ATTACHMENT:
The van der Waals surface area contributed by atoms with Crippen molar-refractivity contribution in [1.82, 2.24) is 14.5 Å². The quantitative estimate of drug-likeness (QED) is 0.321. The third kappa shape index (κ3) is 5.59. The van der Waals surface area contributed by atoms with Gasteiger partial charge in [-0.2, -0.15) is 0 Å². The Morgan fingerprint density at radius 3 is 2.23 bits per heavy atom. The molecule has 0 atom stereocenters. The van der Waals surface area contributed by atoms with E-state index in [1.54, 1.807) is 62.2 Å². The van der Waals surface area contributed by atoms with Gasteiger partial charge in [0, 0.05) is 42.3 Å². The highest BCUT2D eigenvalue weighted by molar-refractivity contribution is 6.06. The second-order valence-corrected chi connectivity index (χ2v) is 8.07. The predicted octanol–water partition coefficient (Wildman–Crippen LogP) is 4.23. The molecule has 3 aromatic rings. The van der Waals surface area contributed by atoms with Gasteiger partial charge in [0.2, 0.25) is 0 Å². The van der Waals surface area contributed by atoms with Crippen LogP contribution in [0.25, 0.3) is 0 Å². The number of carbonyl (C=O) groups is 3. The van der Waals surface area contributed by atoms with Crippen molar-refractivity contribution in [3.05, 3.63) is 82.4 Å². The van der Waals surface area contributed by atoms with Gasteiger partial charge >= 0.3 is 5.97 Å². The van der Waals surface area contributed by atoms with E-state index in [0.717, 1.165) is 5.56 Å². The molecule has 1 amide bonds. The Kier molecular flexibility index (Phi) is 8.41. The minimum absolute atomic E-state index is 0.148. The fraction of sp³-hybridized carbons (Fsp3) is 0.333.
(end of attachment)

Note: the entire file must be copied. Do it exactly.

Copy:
The van der Waals surface area contributed by atoms with Crippen molar-refractivity contribution in [1.82, 2.24) is 14.5 Å². The quantitative estimate of drug-likeness (QED) is 0.321. The third kappa shape index (κ3) is 5.59. The van der Waals surface area contributed by atoms with Gasteiger partial charge in [-0.2, -0.15) is 0 Å². The Morgan fingerprint density at radius 3 is 2.23 bits per heavy atom. The molecule has 0 atom stereocenters. The van der Waals surface area contributed by atoms with E-state index in [1.54, 1.807) is 62.2 Å². The van der Waals surface area contributed by atoms with Gasteiger partial charge in [0, 0.05) is 42.3 Å². The highest BCUT2D eigenvalue weighted by molar-refractivity contribution is 6.06. The second-order valence-corrected chi connectivity index (χ2v) is 8.07. The predicted octanol–water partition coefficient (Wildman–Crippen LogP) is 4.23. The molecule has 3 aromatic rings. The van der Waals surface area contributed by atoms with Gasteiger partial charge in [0.2, 0.25) is 0 Å². The van der Waals surface area contributed by atoms with Crippen LogP contribution in [0.25, 0.3) is 0 Å². The number of carbonyl (C=O) groups is 3. The van der Waals surface area contributed by atoms with Crippen molar-refractivity contribution in [3.05, 3.63) is 82.4 Å². The van der Waals surface area contributed by atoms with Gasteiger partial charge >= 0.3 is 5.97 Å². The van der Waals surface area contributed by atoms with E-state index in [0.717, 1.165) is 5.56 Å². The molecule has 1 amide bonds. The Kier molecular flexibility index (Phi) is 8.41. The minimum absolute atomic E-state index is 0.148. The fraction of sp³-hybridized carbons (Fsp3) is 0.333.